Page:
Suddenly, silently the Beadle was back.  Her role is to stop the Promotion after exactly an hour by banging her mace on the ground and calling out, ‘Hora est’, before leading the platform panel out to consider their verdict.


After a few nervous minutes (and a sneaky apple juice) we were summoned into the boardroom to face the panel.  I wish I could have recorded the next few minutes, because my narrative will never do it justice.

Cum Laude.pngThe Rector Magnificus congratulated Dad on his Promotion to Doctor of Philosophy and invited him to sign the ledger of candidates, confirming that his PhD was all his own work.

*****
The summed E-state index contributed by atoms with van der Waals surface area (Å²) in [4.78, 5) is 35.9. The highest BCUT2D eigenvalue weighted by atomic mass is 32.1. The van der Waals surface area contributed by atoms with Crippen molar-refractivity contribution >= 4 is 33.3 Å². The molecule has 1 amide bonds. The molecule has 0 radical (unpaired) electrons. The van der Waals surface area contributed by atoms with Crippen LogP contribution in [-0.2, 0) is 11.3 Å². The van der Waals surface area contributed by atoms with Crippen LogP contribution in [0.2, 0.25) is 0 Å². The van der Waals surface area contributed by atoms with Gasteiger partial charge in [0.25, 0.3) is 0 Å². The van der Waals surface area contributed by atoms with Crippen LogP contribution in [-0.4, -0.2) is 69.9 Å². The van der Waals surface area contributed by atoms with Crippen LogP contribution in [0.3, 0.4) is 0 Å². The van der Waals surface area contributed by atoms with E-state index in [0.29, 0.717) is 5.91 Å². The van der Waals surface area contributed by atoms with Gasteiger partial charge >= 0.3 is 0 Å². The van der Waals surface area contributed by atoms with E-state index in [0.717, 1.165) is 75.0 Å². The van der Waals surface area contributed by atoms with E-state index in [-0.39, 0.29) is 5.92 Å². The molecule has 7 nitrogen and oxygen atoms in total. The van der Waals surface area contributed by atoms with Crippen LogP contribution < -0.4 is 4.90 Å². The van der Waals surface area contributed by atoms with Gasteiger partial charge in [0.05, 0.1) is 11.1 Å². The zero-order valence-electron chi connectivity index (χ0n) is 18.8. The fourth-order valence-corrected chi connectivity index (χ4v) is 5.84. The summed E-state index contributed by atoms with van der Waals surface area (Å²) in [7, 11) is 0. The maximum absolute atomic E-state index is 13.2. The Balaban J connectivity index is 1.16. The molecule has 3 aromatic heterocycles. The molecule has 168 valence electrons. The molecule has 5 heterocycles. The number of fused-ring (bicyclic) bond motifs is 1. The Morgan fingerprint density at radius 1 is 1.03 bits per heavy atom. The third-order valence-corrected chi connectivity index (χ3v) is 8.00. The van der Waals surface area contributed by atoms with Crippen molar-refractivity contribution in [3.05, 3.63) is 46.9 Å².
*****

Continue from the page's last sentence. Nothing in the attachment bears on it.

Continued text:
She added that the panel wished to recognise his outstanding ability by conferring the unusual distinction of Cum Laude.

Dad’s face was a picture (no doubt the same could be said of the paranymphs).  He put his head in his hands and there was silence as the platform panel all grinned in delight.  Raising his head, he said, ‘Wow. Thank you.’.  To which the Rector Magnificus responded, ‘You do not need to thank us. It is simply to recognise your work.’Aula awarding

We rose and processed back into the Aula where Dad’s supporters in the auditorium actually whooped and cheered when the Cum Laude award was announced!  To top it all off, the wonderful Parush (Dad’s looooooooong suffering supervisor) then gave an emotional laudation.

It’s eye opening, discovering one’s own Dad is an intellectual giant in his field.